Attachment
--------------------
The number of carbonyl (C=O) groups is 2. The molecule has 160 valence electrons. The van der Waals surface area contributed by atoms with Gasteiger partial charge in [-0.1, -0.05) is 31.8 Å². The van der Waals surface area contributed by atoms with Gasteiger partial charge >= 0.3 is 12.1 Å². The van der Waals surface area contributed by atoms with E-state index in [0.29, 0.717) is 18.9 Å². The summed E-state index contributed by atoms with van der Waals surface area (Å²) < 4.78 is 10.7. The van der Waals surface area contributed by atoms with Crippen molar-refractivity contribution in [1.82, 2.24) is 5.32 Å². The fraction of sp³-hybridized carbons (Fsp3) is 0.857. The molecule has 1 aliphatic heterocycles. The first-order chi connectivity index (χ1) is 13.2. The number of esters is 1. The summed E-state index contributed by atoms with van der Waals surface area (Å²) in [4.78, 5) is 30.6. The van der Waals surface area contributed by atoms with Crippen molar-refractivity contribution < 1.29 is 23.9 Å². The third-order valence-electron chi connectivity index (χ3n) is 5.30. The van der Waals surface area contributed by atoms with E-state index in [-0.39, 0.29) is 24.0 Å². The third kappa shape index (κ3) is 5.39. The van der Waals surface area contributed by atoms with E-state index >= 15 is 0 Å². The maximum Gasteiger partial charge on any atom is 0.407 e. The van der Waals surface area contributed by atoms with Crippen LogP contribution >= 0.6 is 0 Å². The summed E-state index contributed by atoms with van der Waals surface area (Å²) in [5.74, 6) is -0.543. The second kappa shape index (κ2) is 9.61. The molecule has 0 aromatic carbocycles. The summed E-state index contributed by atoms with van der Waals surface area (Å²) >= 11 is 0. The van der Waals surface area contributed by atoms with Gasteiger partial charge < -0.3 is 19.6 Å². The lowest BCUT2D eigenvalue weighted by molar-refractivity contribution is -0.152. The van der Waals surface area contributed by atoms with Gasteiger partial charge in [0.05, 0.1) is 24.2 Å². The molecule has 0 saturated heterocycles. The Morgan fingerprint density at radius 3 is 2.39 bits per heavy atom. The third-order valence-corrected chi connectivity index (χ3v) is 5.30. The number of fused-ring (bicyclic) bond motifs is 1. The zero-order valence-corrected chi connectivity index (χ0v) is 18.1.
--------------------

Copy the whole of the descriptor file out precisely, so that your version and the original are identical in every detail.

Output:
The number of carbonyl (C=O) groups is 2. The molecule has 160 valence electrons. The van der Waals surface area contributed by atoms with Gasteiger partial charge in [-0.1, -0.05) is 31.8 Å². The van der Waals surface area contributed by atoms with Gasteiger partial charge >= 0.3 is 12.1 Å². The van der Waals surface area contributed by atoms with E-state index in [0.29, 0.717) is 18.9 Å². The summed E-state index contributed by atoms with van der Waals surface area (Å²) < 4.78 is 10.7. The van der Waals surface area contributed by atoms with Crippen molar-refractivity contribution in [1.82, 2.24) is 5.32 Å². The fraction of sp³-hybridized carbons (Fsp3) is 0.857. The molecule has 1 aliphatic heterocycles. The first-order chi connectivity index (χ1) is 13.2. The number of esters is 1. The summed E-state index contributed by atoms with van der Waals surface area (Å²) in [4.78, 5) is 30.6. The van der Waals surface area contributed by atoms with Crippen molar-refractivity contribution < 1.29 is 23.9 Å². The third-order valence-electron chi connectivity index (χ3n) is 5.30. The van der Waals surface area contributed by atoms with E-state index in [-0.39, 0.29) is 24.0 Å². The third kappa shape index (κ3) is 5.39. The van der Waals surface area contributed by atoms with E-state index >= 15 is 0 Å². The maximum Gasteiger partial charge on any atom is 0.407 e. The van der Waals surface area contributed by atoms with Crippen LogP contribution >= 0.6 is 0 Å². The summed E-state index contributed by atoms with van der Waals surface area (Å²) in [5.74, 6) is -0.543. The second kappa shape index (κ2) is 9.61. The molecule has 0 aromatic carbocycles. The summed E-state index contributed by atoms with van der Waals surface area (Å²) >= 11 is 0. The van der Waals surface area contributed by atoms with Gasteiger partial charge < -0.3 is 19.6 Å². The lowest BCUT2D eigenvalue weighted by molar-refractivity contribution is -0.152. The van der Waals surface area contributed by atoms with Gasteiger partial charge in [0.05, 0.1) is 24.2 Å². The molecule has 0 saturated heterocycles. The Morgan fingerprint density at radius 3 is 2.39 bits per heavy atom. The third-order valence-corrected chi connectivity index (χ3v) is 5.30. The number of fused-ring (bicyclic) bond motifs is 1. The zero-order valence-corrected chi connectivity index (χ0v) is 18.1.